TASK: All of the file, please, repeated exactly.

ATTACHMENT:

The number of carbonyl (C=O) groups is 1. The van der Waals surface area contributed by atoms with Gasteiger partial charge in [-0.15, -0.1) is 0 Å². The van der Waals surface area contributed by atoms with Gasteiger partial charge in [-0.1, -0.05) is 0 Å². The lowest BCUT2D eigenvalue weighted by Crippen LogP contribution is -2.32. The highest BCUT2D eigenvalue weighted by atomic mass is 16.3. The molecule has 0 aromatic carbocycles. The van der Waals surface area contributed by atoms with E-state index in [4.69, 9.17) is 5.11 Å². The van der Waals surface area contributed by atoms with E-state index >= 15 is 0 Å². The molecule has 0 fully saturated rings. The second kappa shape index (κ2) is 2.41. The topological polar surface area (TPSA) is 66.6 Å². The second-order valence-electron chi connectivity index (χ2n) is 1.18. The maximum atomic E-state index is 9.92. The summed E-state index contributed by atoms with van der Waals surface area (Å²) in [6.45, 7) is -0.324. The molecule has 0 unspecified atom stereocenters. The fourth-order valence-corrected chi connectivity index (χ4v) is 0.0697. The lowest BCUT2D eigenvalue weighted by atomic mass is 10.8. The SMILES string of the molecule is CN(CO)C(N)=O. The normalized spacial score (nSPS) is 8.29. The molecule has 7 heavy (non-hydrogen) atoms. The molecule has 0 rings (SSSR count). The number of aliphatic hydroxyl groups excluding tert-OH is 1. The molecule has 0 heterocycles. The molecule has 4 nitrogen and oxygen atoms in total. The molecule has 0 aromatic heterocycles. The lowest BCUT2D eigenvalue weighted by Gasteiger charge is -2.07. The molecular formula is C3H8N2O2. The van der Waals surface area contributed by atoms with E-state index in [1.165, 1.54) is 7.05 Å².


The number of carbonyl (C=O) groups is 1. The van der Waals surface area contributed by atoms with Gasteiger partial charge in [-0.15, -0.1) is 0 Å². The van der Waals surface area contributed by atoms with Gasteiger partial charge in [-0.1, -0.05) is 0 Å². The lowest BCUT2D eigenvalue weighted by Crippen LogP contribution is -2.32. The highest BCUT2D eigenvalue weighted by atomic mass is 16.3. The molecule has 0 aromatic carbocycles. The van der Waals surface area contributed by atoms with E-state index in [4.69, 9.17) is 5.11 Å². The van der Waals surface area contributed by atoms with E-state index >= 15 is 0 Å². The molecule has 0 fully saturated rings. The second kappa shape index (κ2) is 2.41. The topological polar surface area (TPSA) is 66.6 Å². The second-order valence-electron chi connectivity index (χ2n) is 1.18. The maximum atomic E-state index is 9.92. The summed E-state index contributed by atoms with van der Waals surface area (Å²) in [6.45, 7) is -0.324. The molecule has 0 unspecified atom stereocenters. The fourth-order valence-corrected chi connectivity index (χ4v) is 0.0697. The lowest BCUT2D eigenvalue weighted by atomic mass is 10.8. The SMILES string of the molecule is CN(CO)C(N)=O. The normalized spacial score (nSPS) is 8.29. The molecule has 7 heavy (non-hydrogen) atoms. The molecule has 0 rings (SSSR count). The number of aliphatic hydroxyl groups excluding tert-OH is 1. The molecule has 0 heterocycles. The molecule has 4 nitrogen and oxygen atoms in total. The molecule has 0 aromatic heterocycles. The lowest BCUT2D eigenvalue weighted by Gasteiger charge is -2.07. The molecular formula is C3H8N2O2. The van der Waals surface area contributed by atoms with E-state index in [1.165, 1.54) is 7.05 Å².